One of the things that I find fascinating is “reading between the lines” of novels and poetry of the 19th century, and finding tidbits regarding life (whether real or exaggerated) at that time. For example, consider this extract from John Esten Cooke’s “Our Christmas at The Pines”, which appeared in the December, 1857 issue of Harper’s New Monthly Magazine:
The chief objective of this veracious chronicle is, of course, to describe the manner in which we spent Christmas at “The Pines;” but I find some difficulty in handling the subject properly It was much more pleasant to go through with than describe.
We had games of “Copenhagen,” and “Change Partners,” and “Puss in the Corner,” and “Consequences,” and “Clap in, Clap out;” in the latter of which the gallant Captain Bombshell took his seat before Miss Araminta, and triumphantly remained, amidst protestations from every body that they had a previous arrangement; and then, tired of these games – tired of looking at the stars and wishing, and gazing at the moon over their left shoulders, and throwing apple-parings to discover their intended wives or husbands – tired of all this, and yet far from sleepy, the whole party made up a grand quadrille, to which succeeded a waltz, in which Captain Bombshell and Miss Araminta figured; and then the whole was terminated by a wild and uproarious reel.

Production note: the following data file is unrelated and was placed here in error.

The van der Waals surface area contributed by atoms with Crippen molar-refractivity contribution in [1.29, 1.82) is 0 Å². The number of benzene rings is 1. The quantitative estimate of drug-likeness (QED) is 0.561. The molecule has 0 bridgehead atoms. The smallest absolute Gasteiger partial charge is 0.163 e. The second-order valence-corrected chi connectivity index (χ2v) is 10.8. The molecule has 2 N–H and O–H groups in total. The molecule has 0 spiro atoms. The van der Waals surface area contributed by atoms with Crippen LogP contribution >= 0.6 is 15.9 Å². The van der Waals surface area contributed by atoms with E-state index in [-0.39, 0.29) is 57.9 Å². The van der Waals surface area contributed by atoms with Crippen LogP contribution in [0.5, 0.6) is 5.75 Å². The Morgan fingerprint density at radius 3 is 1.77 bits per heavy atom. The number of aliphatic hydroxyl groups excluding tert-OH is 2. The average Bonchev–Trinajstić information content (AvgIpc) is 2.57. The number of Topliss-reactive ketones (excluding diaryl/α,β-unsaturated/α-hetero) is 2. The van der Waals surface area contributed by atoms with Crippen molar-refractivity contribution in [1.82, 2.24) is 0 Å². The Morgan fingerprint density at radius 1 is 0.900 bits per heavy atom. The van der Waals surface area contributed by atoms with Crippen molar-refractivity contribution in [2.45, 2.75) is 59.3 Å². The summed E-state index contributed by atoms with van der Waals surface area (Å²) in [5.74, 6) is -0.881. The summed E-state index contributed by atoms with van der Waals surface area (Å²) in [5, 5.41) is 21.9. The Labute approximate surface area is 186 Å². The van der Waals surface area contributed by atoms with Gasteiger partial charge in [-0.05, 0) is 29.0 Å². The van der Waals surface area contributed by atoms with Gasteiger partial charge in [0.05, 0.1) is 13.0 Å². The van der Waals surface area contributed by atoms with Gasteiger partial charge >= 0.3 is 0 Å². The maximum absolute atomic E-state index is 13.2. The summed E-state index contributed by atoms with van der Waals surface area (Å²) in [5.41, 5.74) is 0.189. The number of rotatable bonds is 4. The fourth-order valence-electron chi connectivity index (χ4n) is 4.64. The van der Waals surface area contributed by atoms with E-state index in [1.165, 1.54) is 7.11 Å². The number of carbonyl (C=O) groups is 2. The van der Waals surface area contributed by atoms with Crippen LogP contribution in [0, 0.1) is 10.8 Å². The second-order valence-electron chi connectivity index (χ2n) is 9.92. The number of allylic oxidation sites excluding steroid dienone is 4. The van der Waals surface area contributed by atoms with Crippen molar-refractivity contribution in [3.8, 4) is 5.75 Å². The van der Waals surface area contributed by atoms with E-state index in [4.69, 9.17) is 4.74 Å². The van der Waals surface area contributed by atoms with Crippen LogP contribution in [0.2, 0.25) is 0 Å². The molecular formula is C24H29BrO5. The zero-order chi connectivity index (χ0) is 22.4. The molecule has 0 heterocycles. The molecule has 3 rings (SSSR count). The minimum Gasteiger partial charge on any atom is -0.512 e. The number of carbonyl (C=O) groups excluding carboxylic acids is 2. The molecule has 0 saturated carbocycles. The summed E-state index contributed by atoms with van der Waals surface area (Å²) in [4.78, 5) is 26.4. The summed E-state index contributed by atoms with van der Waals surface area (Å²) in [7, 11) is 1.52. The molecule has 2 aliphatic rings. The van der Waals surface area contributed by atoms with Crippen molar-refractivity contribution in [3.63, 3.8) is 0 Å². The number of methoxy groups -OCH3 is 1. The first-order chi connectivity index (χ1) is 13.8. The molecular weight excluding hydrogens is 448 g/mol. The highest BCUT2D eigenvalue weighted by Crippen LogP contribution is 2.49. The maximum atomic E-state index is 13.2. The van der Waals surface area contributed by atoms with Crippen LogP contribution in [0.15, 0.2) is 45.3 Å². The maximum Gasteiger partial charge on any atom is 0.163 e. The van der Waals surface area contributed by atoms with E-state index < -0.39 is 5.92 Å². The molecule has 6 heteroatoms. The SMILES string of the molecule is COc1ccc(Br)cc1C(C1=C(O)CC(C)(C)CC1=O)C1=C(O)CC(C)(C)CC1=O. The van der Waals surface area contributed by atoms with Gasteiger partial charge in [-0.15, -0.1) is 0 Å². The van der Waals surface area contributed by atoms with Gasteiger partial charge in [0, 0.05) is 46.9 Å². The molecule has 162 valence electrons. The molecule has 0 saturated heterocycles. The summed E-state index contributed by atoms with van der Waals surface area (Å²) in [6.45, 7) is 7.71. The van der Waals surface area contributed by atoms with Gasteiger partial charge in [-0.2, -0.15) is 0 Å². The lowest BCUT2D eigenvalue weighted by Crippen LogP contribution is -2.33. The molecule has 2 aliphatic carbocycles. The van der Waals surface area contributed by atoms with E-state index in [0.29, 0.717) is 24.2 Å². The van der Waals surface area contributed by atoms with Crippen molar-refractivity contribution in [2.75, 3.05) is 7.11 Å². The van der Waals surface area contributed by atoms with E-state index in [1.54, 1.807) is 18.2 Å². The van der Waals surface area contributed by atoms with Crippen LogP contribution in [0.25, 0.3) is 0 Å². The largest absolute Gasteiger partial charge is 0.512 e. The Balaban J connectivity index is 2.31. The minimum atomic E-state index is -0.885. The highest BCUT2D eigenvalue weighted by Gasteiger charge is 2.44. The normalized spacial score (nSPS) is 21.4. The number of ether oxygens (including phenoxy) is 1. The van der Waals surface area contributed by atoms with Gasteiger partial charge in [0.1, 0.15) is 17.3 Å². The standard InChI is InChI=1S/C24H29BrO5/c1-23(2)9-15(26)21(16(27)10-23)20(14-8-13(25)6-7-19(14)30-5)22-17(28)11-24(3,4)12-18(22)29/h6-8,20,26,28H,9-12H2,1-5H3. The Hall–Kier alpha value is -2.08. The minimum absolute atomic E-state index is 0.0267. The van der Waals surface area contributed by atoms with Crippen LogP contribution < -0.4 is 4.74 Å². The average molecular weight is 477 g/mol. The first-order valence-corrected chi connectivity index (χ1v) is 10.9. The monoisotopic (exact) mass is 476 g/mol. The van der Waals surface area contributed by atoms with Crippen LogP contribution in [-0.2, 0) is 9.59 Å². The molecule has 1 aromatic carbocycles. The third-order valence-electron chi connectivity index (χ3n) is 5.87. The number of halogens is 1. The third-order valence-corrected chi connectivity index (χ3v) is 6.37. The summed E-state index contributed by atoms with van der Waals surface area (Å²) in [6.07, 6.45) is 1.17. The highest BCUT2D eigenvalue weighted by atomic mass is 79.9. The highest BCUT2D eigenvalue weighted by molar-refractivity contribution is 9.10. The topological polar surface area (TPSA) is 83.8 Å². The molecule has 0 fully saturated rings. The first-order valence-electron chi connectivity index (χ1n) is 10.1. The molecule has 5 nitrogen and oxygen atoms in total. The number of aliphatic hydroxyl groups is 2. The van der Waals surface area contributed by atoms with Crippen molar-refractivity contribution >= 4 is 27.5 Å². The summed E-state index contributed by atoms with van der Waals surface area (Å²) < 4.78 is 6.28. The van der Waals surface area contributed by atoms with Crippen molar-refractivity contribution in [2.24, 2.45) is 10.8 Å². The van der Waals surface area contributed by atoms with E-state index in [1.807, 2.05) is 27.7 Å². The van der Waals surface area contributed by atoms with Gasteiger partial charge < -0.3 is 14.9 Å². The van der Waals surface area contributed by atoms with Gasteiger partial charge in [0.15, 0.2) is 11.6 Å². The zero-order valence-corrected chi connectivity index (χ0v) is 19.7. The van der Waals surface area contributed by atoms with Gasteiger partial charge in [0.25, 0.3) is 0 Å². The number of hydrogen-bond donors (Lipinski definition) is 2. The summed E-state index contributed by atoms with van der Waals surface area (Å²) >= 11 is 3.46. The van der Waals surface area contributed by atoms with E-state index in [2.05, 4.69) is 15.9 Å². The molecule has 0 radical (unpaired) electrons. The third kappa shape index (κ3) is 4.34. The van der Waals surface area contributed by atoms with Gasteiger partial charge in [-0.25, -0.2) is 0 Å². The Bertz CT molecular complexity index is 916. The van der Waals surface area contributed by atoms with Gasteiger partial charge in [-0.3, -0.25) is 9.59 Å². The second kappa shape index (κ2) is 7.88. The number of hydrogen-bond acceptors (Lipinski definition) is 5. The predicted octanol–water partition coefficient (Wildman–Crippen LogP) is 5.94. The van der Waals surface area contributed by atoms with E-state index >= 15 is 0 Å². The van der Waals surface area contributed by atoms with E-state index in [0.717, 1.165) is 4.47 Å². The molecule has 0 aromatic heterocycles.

The reel at an end, some question of the propriety of retiring began to be mooted. But this was quickly vetoed; and Sam Towers having proposed ghost-stories, his idea was hailed with enthusiasm. The young ladies gathered in a party upon low crickets, cushions, and pillows on the floor; the gentlemen essayed to imitate them; and Mr. Towers having carefully put out the light, and reduced the fire to a bed of dim coals, the fearful amusement of relating ghost-stories duly commenced.
Long afterward this evening was talked of, and various gentlemen were charged with the impropriety of pressing young ladies’ hands in the darkness. These breaches of propriety were indignantly denied by them, and laid to the blame of the youthful members of the establishment; but at there was an evident “misunderstanding” of some description, I forbear from further dwelling upon a topic so very delicate and mysterious.
Thus with mime and jest, and game and song, the days sped onward, and the Christmas eve came in with joyful uproar The very genius of mirth seemed to have taken up his abode at “The Pines; and from the highest to the lowest – from the oldest to the youngest – every one seemed to revel in the glory of the time, and cast all sorrow to the winds.
It was a great old English Christmas which we promised to have – with a Yule-log, box of presents, stockings hung up for the gifts of Santa Claus, and the Christmas-tree was not forgotten. An immense cedar was procured, and paper baskets worked; tapers were fashioned, and the magical tree decked out in splendor.
Of course, this is but one example of what we might see in Virginia, in the 1850s. I’ll be sharing more examples in upcoming posts.